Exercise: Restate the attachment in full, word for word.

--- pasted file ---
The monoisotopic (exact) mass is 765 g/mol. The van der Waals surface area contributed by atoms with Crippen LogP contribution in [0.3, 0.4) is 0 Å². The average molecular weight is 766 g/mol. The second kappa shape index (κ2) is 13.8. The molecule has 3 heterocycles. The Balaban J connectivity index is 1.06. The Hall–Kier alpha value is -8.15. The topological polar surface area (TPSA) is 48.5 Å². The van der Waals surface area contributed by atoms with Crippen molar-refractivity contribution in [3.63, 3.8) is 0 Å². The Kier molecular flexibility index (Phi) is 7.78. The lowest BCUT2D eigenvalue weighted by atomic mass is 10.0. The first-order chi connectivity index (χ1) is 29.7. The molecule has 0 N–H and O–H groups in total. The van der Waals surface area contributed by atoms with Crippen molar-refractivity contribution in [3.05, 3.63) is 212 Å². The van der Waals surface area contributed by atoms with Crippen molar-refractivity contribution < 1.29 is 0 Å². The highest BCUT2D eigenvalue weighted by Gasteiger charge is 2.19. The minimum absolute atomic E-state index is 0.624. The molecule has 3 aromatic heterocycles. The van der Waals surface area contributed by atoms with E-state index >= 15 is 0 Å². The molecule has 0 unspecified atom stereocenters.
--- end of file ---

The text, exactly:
The monoisotopic (exact) mass is 765 g/mol. The van der Waals surface area contributed by atoms with Crippen LogP contribution in [0.3, 0.4) is 0 Å². The average molecular weight is 766 g/mol. The second kappa shape index (κ2) is 13.8. The molecule has 3 heterocycles. The Balaban J connectivity index is 1.06. The Hall–Kier alpha value is -8.15. The topological polar surface area (TPSA) is 48.5 Å². The van der Waals surface area contributed by atoms with Crippen molar-refractivity contribution in [3.63, 3.8) is 0 Å². The Kier molecular flexibility index (Phi) is 7.78. The lowest BCUT2D eigenvalue weighted by atomic mass is 10.0. The first-order chi connectivity index (χ1) is 29.7. The molecule has 0 N–H and O–H groups in total. The van der Waals surface area contributed by atoms with Crippen molar-refractivity contribution in [3.05, 3.63) is 212 Å². The van der Waals surface area contributed by atoms with Crippen molar-refractivity contribution < 1.29 is 0 Å². The highest BCUT2D eigenvalue weighted by Gasteiger charge is 2.19. The minimum absolute atomic E-state index is 0.624. The molecule has 3 aromatic heterocycles. The van der Waals surface area contributed by atoms with E-state index >= 15 is 0 Å². The molecule has 0 unspecified atom stereocenters.